Learn about salinity and related concepts

Learn about salinity and water quality

Useful vocabulary

Ion: cation, anion

Calcium ion Ca++
Iron ions Fe++
Magnesium ion Mg++
Sodium ion Na+

Minerals eventually decompose and may become dissolved in water as a result of weathering — the disintegration and decomposition of rock at Earth's surface.

Remember that minerals are themselves composed of atoms, the smallest complete chemical units. When freed from minerals by weathering and present in water, atoms carry an electrical charge. These charged atoms are known as ions. Positively charged ions, such as calcium, magnesium, and sodium, are called cations. Negatively charged ions, such as chloride, are called anions.

Each element released into water by the weathering process exists in its own particular charge configuration(s). Chlorine, for example, always forms chloride ion, which carries a single unit of negative charge.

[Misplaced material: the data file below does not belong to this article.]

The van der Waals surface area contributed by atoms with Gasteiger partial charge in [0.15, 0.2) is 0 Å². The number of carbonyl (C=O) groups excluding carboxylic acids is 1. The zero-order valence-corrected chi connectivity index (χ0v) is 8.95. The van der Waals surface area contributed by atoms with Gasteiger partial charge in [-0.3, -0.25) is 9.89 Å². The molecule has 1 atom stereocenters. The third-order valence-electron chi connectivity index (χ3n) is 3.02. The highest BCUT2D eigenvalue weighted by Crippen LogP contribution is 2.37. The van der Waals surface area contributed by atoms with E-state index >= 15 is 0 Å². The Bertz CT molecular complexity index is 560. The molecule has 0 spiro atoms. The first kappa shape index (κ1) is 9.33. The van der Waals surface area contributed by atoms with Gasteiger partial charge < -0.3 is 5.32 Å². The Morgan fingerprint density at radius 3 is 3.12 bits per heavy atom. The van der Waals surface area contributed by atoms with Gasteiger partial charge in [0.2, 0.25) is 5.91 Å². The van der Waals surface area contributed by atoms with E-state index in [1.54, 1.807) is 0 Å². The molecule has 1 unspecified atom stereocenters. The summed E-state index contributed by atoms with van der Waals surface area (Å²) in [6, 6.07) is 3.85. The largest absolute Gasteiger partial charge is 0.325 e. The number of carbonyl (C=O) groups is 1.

Chloride ion Cl-
Carbonate CO3--
Bicarbonate HCO3-
Sulfate SO4--
Nitrate NO3-
Dissolved silica SiO2

Calcium always exists in solution with two units of positive charge. Iron, symbolized Fe, can form ions that carry two or three units of positive charge.

Atoms of some elements tend to group together in water with oxygen or hydrogen. For example, carbon nearly always exists as carbonate, consisting of one carbon atom bonded to three oxygen atoms, or as bicarbonate, which consists of one hydrogen, a carbon, and three oxygens.

Other important ion groups include:

  • Sulfate — sulfur bonded to four oxygen atoms
  • Nitrate — nitrogen plus three oxygen atoms
  • Silica — silicon bonded to two oxygen atoms
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